Tuesday, July 12, 2016
The Problem of Marketing Megachurches
In architecture and style…the megachurches are a gigantic mutation in the churches’ age-old “edifice complex.” They are natural counterparts of megamalls, super-super-markets, and multiplex cinemas, and resemble a cross between shopping malls and theme parks—modernity’s ultimate in people-moving selling-machines. The result is “spiritual emporiums” or the “malling of religion”—grand cathedrals of consumption, one-stop church complexes premised on controlled environments with multiple-option boutiques catering to diverse needs. Through cars, their “local church” catchment area becomes citywide; through television, worldwide. Or in its public appeal, niche-marketed church growth threatens to reduce the gospel to the level of what Phillip Rieff calls the “rubber nipple therapies” on the great “anxiety market.”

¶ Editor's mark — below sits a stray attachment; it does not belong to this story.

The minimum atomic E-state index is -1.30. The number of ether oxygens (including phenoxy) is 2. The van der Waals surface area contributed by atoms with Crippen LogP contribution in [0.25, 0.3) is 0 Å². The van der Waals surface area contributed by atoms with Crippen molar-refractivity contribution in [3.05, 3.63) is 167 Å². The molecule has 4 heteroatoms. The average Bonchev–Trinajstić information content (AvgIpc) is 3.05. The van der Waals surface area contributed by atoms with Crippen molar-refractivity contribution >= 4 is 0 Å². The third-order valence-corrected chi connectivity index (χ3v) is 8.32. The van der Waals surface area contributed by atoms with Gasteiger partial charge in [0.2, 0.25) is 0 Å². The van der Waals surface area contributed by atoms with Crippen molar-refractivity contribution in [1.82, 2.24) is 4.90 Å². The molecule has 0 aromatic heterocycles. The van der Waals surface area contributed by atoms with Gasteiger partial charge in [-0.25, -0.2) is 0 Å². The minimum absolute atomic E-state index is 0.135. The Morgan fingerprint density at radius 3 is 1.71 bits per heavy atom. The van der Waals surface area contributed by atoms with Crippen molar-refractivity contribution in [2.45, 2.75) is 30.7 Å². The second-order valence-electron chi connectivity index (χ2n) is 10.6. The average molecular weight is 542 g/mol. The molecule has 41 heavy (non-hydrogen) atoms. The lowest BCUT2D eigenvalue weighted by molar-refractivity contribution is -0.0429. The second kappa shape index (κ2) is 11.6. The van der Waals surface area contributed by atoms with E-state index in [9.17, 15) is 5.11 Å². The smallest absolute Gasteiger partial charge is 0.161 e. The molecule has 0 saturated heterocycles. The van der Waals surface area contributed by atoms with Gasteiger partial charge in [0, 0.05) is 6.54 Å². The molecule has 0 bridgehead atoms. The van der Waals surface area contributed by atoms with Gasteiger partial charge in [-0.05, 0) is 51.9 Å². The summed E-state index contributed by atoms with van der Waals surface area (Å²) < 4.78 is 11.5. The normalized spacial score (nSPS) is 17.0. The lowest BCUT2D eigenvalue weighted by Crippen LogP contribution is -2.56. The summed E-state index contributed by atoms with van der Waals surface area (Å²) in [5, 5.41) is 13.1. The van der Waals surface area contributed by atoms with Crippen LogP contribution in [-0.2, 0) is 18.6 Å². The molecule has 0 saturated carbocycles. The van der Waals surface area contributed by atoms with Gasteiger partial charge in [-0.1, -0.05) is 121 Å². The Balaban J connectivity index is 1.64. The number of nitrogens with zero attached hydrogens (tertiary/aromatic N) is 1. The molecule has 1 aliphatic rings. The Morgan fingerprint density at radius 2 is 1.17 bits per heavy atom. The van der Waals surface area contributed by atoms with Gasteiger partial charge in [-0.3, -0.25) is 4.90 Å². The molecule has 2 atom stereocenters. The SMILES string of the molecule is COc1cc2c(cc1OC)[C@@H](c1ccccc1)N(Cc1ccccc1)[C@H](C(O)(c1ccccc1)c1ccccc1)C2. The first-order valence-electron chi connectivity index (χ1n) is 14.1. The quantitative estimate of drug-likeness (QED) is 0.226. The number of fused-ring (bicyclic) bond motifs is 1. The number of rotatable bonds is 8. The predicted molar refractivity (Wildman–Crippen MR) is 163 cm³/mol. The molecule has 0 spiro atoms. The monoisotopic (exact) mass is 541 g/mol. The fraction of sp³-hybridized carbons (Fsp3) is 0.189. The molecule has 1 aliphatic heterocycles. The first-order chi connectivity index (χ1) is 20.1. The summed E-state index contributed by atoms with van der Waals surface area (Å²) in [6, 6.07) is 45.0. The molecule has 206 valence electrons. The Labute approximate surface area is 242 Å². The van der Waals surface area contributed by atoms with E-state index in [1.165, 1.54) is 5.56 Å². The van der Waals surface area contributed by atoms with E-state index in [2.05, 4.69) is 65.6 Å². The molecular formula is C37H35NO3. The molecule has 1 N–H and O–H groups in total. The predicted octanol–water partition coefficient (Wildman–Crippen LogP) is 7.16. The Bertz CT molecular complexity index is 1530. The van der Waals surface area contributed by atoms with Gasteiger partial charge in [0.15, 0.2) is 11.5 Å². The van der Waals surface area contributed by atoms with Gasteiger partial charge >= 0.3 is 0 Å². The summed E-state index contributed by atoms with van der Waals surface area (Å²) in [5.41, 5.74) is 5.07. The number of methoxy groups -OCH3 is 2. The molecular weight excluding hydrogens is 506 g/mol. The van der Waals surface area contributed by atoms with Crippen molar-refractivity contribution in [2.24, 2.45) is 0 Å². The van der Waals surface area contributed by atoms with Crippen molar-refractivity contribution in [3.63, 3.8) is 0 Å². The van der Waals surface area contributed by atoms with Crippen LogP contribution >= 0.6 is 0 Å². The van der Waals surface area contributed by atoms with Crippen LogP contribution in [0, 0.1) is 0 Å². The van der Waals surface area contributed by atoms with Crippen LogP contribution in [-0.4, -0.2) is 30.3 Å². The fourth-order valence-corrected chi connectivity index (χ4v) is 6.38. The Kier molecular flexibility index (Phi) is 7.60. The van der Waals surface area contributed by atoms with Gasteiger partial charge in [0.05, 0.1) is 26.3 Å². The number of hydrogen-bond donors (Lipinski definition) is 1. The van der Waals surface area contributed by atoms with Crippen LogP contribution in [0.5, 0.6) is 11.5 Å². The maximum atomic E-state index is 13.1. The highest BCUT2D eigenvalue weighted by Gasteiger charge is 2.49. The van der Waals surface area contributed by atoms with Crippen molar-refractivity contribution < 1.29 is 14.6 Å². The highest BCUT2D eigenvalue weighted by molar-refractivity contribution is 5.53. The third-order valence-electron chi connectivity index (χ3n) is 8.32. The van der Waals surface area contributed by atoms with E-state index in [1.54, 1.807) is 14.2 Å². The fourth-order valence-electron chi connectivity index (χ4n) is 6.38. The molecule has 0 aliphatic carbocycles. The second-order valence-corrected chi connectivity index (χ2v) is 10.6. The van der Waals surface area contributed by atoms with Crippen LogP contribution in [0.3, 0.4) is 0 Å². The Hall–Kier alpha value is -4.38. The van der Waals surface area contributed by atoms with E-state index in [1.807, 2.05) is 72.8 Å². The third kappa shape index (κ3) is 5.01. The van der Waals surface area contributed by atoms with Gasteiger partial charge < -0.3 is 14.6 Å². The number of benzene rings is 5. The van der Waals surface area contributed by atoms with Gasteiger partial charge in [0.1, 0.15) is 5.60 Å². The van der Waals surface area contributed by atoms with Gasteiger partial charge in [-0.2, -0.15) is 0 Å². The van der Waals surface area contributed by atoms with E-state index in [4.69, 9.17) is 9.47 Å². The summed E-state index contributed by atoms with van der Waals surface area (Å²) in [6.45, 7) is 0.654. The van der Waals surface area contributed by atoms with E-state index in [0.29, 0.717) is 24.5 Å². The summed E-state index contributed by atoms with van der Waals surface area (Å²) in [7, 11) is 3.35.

But for Christians the most important impact of marketing is always on the message itself. One church-growth marketer claims that the difference between “growth” and “evangelism” and “marketing” is only semantics. He is absolutely wrong. As historian David Potter pointed out in his penetrating analysis of advertising: once marketing becomes dominant, the concern is not with “finding an audience to hear their message but rather with finding a message to hold their audience.” After all, when the audience and not the message is sovereign, the good news of Jesus Christ is no longer the end, but just the means.
Os Guinness, Dining With the Devil: The Megachurch Movement Flirts with Modernity, pg.77-78